Over 40% of Jewish community now considers antisemitism a big problem in New Zealand

June 26, 2020 by Miriam Bell
Read on for article

There’s been a significant increase in the amount of Jewish New Zealanders who think antisemitism is a “very big” or a “fairly big” problem, according to a new survey of New Zealand’s Jewish community.

Back in 2008 when the last such survey – Changing Jewry (Gen08) – was conducted, more than four out of five respondents (84%) thought that antisemitism was not a serious issue in New Zealand.

But in the Shifting Jewry 2019 (Gen19) survey, which was launched last weekend, 44% of respondents indicated that they thought antisemitism was either a “very big” or a “fairly big” problem. 

While 50% still do not think antisemitism is a serious issue in New Zealand, the growth in the number of respondents that do is considerable.

For report co-author Jim Salinger, the change in perceptions of antisemitism is one of the big changes in this survey, as compared to three earlier community surveys.

Salinger, who is the New Zealand president of B’nai B’rith Australia/New Zealand, says it’s particularly interesting because most respondents have not experienced any antisemitism incidents against them.

The majority of respondents indicated that they had not directly experienced antisemitism in the previous 12 months, whether as verbal insults, harassment or as a physical attack. 

Seventy respondents had experienced a verbal insult or harassment and three had been physically attacked, 363 respondents (52%) had not experienced any of these forms of antisemitism. 

While 16% had experienced antisemitic insults or harassment, this compared to the 44% who said that they had experienced verbal abuse in the Gen08 survey. 

Salinger says it is not clear why there are these marked differences in terms of direct experiencing antisemitism, but there was no doubt it is now considered a major issue for a majority.

Another interesting finding from the Gen19 survey is that it shows New Zealand Jewish identity is ethnic and cultural rather than religious. 

Salinger says that all respondents recognised their Jewish identity was a central, significant part of their life.

But, for them, it was about upholding moral and ethical values, sharing their Jewry with other Jewish people throughout the country and the world, combating antisemitism, remembering the Holocaust and sharing Jewish festivals with family and friends.

“Religious identity might be part of it but it’s not a strong identity marker. It’s more about the cultural aspects of it: feeling part of a group, for example. 

“This is probably healthy as we are not relying on religion to bind us together. We are relying on shared values and being part of a worldwide community, that’s more important to us.”

Additionally, respondents strongly identified as being New Zealanders. 

The Gen19 survey, which was conducted by B’nai B’rith Auckland in conjunction with the Australian Centre for Jewish Civilization in Melbourne, is full of useful and interesting information about the New Zealand Jewish community.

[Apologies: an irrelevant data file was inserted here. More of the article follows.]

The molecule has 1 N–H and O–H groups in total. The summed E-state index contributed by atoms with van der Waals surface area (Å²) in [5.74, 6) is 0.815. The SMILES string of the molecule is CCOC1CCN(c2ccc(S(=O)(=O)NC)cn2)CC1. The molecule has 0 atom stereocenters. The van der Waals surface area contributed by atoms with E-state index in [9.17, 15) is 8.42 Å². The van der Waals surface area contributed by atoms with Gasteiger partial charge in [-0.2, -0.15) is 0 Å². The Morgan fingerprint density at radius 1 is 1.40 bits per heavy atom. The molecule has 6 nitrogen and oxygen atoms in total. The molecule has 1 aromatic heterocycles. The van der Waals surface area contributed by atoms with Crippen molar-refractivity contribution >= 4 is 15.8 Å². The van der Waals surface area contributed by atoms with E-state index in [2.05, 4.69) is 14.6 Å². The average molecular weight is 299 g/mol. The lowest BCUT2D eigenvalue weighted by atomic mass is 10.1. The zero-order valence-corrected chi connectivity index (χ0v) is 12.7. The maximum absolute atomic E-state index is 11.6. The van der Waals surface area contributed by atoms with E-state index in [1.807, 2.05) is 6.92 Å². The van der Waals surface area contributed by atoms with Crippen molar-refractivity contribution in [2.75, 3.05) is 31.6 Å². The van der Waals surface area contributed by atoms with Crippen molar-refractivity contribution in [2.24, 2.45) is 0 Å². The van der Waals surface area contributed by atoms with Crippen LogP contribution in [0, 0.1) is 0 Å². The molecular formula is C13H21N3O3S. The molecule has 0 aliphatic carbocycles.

It provides a host of basic demographic features, like the birthplace of those surveyed and migration patterns, occupation, employment, and education. 

All of these aspects provide a snapshot of the community which can be compared to the material provided by earlier surveys of the local community, with the general population, and with the Australian Jewish community. 

The survey also features detailed sections on Jewish education, identity, customs and observance and material on connections with, and attitudes towards, Israel and current community issues and services. 

Finally, it covers issues of importance for the future of the Jewish community as well as attitudes towards them.

In the survey itself, its authors (Salinger, Massey University research professor Paul Spoonley and Tanya Munz) note that the material in it provides an information resource from which the Jewish community can plan in terms of the community’s human capital, matters of importance in terms of identity, as well as facilities and resources.

“It provides information for better planning, funding and resourcing,” they write. “It will help Jewish communities to understand the specific challenges we face, now and in the future, and provides vital research in understanding and responding to issues of Jewish continuity.”

Salinger adds they want to distribute the report as widely as possible to make sure that communities and congregations are able to access and benefit from, the findings and information in it.



Speak Your Mind

Comments received without a full name will not be considered
Email addresses are NEVER published! All comments are moderated. J-Wire will publish considered comments by people who provide a real name and email address. Comments that are abusive, rude, defamatory or which contain offensive language will not be published

Got something to say about this?

This site uses Akismet to reduce spam. Learn how your comment data is processed.